Disrespect his hood or his mama, fella, he’ll turn your block into Rwanda, fella
Killer Mike is exactly the sort of great rapper who never releases a great album. When everything comes together right, Killer sounds like one of rap’s most forcefully articulate voices: a passionate, demonic snarler who constantly trumpets his street connections but who can’t help wearing his political and moral convictions on his sleeve even when he’s spitting otherwise rote gun-threats. But his moments of greatness (“Home of the Brave,” “That’s Life,” his guest-verses on “The Whole World” and “Body Rock” and Chamillionaire’s “Southern Takeover”) all feel perfectly isolated, like he only stumbles into the right context on occasion. He first came to prominence as an OutKast protege at the exact moment that OutKast first morphed into spaced-out day-glo funk-freaks, and even though that transition made OutKast one of the most commercially successful rap groups in history, it didn’t make a whole lot of room for Mike’s violently gravelly bark. Monster, Mike’s 2003 debut, went gold during an era when a mid-level rap album selling those numbers seemed like a mild disappointment rather than a colossal success, and he sounded awkward and tentative over its bloopy synthetic Stankonia-sounding beats. After Monster, he spent a few years on the shelf, maintaining a low-profile presence on the Southern guest-verse roundtable and occasionally getting called up to murder an OutKast or Big Boi track. When he finally got sick of playing the background and left Big Boi’s Purple Ribbon label in 2006, he released the indie double-CD I Pledge Allegiance to the Grind, and the fiery high points didn’t make up for the insane number of boring beats and weed-carrier guest-verses. But in a weird twist of fate, Mike just released his best album, and it’s the one he recorded three years ago. Ghetto Extraordinary, which Mike recorded in 2005 and finally leaked via Hiphopdx.com a few weeks ago, is as spotty and occasionally great as his other two albums, but its failures are almost as interesting as its successes. For reasons that have as much to do with rap’s changing climate as with Mike himself, Ghetto Extraordinary works better today than it probably would’ve back when he first recorded it.
Ghetto Extraordinary is only three years old, but it sounds impossibly dated. Southern rap production is a completely different animal now than it was in 2005, and there’s an intriguing time-capsule quality to these beats: pre-Jeezy, pre-snap, and pre-MySpace-rap. Mike recorded the album for Purple Ribbon, and even though the label never released it, it comes with all the usual big-label amenities: guests, attempted pop-crossover tracks, stuff like that. But the pop-crossover stuff feels almost quaint; even though the Jagged Edge collaboration “Leave This Hood” absolutely sucks; the complete absence of Jagged Edge guest-appearances over the past few years has made my heart vaguely fonder. “Aye-O,” meanwhile, is an absolute shameless “Rubber Band Man” bite the same way Jeezy’s “My Hood” was: David Banner reprising his own joyous summery organs and huge handclaps. As someone who still thinks “Rubber Band Man” was one of the best rap singles of the decade, “Aye-O” makes for a great little surprise.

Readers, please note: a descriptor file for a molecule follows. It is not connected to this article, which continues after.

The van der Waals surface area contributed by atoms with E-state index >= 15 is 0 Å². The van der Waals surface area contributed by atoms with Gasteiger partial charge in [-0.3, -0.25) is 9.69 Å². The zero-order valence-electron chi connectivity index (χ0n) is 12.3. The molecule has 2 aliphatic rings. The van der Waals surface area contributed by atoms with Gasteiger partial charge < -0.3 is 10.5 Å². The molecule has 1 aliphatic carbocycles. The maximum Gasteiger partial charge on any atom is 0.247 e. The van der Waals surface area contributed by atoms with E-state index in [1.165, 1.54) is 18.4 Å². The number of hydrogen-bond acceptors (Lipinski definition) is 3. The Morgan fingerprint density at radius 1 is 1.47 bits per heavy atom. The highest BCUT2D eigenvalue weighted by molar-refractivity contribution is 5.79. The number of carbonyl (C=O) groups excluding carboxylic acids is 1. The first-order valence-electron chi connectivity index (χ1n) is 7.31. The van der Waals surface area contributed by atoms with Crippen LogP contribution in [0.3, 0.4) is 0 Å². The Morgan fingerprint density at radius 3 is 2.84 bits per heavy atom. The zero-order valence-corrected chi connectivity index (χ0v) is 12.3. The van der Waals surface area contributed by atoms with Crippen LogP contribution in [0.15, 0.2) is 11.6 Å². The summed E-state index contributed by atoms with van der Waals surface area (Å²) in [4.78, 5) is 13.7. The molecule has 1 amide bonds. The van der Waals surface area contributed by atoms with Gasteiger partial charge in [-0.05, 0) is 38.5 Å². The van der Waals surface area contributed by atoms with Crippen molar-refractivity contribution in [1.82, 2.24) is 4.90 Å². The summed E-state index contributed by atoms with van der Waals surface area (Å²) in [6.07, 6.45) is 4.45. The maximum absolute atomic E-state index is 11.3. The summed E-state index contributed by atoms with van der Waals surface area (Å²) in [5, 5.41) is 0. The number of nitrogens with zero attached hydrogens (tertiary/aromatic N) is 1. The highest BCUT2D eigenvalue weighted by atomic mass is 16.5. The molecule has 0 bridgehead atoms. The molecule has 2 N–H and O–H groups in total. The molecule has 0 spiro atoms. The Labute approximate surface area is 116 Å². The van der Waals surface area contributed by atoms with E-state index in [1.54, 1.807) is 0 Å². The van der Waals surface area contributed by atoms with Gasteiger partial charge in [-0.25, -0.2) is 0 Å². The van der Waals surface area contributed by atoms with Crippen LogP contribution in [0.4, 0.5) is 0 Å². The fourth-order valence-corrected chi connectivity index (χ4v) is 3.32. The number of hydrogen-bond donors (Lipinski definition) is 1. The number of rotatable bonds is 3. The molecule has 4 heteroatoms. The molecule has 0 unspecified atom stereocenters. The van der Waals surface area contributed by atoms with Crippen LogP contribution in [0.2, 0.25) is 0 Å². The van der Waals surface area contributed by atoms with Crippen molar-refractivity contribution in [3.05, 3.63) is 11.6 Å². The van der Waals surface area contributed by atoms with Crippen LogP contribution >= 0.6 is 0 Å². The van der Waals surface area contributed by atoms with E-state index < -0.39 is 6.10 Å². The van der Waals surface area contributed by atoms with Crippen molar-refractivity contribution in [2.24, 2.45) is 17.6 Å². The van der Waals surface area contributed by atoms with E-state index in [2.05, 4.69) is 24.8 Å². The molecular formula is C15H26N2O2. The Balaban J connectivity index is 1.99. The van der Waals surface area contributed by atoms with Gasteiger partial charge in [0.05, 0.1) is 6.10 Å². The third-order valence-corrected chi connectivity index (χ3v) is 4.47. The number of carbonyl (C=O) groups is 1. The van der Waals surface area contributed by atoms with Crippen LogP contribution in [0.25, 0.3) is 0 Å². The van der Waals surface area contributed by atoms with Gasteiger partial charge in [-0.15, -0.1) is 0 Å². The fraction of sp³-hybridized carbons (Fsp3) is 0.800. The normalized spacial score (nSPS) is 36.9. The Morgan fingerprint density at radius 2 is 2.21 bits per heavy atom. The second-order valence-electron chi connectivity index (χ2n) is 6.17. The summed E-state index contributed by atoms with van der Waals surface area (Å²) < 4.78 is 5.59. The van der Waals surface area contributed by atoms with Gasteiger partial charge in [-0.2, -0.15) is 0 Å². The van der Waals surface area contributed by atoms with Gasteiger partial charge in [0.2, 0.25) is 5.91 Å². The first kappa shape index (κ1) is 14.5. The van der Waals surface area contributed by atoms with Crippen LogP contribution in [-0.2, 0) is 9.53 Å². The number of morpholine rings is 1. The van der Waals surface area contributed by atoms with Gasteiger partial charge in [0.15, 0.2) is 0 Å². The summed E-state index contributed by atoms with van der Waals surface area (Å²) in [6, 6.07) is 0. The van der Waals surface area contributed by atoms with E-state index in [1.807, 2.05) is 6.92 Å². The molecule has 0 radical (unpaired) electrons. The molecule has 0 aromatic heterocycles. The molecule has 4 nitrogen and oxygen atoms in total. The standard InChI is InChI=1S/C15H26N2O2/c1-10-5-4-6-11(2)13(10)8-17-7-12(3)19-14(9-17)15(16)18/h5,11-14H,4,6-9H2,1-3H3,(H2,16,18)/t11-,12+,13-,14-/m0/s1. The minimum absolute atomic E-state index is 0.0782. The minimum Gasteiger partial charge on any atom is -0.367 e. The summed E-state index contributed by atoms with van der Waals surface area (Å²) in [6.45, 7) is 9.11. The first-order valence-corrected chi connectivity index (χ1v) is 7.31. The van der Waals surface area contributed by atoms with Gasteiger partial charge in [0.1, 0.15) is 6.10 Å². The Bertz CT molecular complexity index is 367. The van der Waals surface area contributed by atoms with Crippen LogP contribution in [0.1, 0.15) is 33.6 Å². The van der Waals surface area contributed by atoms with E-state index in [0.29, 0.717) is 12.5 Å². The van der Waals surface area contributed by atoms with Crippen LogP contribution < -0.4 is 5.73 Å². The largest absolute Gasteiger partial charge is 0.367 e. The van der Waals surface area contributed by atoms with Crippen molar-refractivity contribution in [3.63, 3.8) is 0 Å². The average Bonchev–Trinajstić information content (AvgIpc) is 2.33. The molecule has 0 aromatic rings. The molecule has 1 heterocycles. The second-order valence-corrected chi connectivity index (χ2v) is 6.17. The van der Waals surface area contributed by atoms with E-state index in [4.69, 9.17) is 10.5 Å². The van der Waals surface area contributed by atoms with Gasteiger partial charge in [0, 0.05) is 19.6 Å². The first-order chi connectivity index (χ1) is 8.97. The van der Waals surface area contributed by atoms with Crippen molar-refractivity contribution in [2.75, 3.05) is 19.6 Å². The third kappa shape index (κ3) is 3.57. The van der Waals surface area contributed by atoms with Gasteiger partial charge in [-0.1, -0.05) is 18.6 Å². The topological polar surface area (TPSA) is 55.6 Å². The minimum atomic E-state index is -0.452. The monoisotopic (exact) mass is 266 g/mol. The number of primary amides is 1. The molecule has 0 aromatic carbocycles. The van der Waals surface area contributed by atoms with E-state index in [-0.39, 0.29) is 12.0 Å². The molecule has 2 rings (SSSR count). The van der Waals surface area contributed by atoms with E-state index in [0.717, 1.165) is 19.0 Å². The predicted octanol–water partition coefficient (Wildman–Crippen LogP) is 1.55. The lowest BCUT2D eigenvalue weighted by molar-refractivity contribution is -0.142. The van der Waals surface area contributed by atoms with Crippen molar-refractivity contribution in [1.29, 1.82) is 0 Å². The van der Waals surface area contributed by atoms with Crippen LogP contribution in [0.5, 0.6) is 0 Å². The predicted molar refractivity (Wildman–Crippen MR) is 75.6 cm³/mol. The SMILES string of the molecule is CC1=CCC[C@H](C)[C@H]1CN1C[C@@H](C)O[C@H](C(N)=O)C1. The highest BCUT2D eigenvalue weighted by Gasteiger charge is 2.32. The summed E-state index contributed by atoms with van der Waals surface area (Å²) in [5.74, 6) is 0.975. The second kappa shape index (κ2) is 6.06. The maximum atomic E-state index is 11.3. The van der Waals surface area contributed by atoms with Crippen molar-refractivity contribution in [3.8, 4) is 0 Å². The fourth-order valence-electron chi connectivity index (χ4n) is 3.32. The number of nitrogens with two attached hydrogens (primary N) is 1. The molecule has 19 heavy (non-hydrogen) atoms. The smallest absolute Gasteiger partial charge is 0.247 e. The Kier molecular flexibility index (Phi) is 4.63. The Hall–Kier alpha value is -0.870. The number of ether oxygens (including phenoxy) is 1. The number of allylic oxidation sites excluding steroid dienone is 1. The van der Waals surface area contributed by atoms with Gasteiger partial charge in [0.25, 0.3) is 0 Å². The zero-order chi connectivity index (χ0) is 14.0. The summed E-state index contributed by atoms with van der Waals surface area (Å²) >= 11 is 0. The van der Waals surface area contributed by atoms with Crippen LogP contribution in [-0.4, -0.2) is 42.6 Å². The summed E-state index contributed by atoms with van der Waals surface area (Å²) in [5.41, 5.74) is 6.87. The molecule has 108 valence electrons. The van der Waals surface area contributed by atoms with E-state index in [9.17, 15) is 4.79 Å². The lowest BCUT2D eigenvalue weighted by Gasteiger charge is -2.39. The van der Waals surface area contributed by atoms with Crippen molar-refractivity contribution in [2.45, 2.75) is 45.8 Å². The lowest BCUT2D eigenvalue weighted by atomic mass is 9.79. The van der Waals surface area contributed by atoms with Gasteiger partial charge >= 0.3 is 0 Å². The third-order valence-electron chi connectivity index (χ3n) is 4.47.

The production on Ghetto Extraordinary is all over the map, and it comes from a time when production on a mid-level rap album actually could be all over the map, when it was reasonable to expect that Killer Mike might be able to attract more than one audience demographic. Rap albums might generally be more cohesive and consistent, but there’s a grim determination in the way they focus on individual styles. All the formal digressions on Ghetto Extraordinary feel full of possibility, even if not all of them work. The lush and propulsive Andre 3000 bassline on “Gonna Go to Ghana” pulls off an unlikely hybrid of club-rap and Afrobeat. “Shot Down” has crunchy metallic guitars and screaming soul vocals. “Speak Lord” has a great swelling weepy gospel chorus. And even if we have to dig through the warmed-over crunk and watery rap&b to get to these tracks, it’s still exhilarating to hear someone attempting to make all this stuff work.
And, to Mike’s credit, it works more often than not. On hard, organic tracks like “Shot Down” and “Speak Lord,” he’s both convincingly hard and scorchingly emotional: venting impotent rage at unfair prison sentences, begging contrition for breaking his grandmother’s heart. Mike’s political ideas don’t always come fully formed (he keeps talking about Kobe Bryant falling into a white bitch’s trap), but even when his bile doesn’t hold together, it’s pretty great just hearing him spazzing out over everything that pisses him off. And if he’s out of his league when he tries to trade pimp-talk boasts with 8Ball & MJG on “Gorilla Pimpin’,” he makes up when he keeps up just fine with M.O.P., getting all rah-rah over rushing horn-blats on “Push Back.” If nothing else, Ghetto Extraordinary makes a pretty good case that Mike deserves a spot on the remix circuit way more than most of the dead-weight clogging it up right now. Maybe one day Mike will make an album equal to his skills. Until then, Ghetto Extraordinary remains a fascinating little artifact of a time that really shouldn’t feel so distant.
Voice review: Yancey Strickler on Killer Mike’s Monster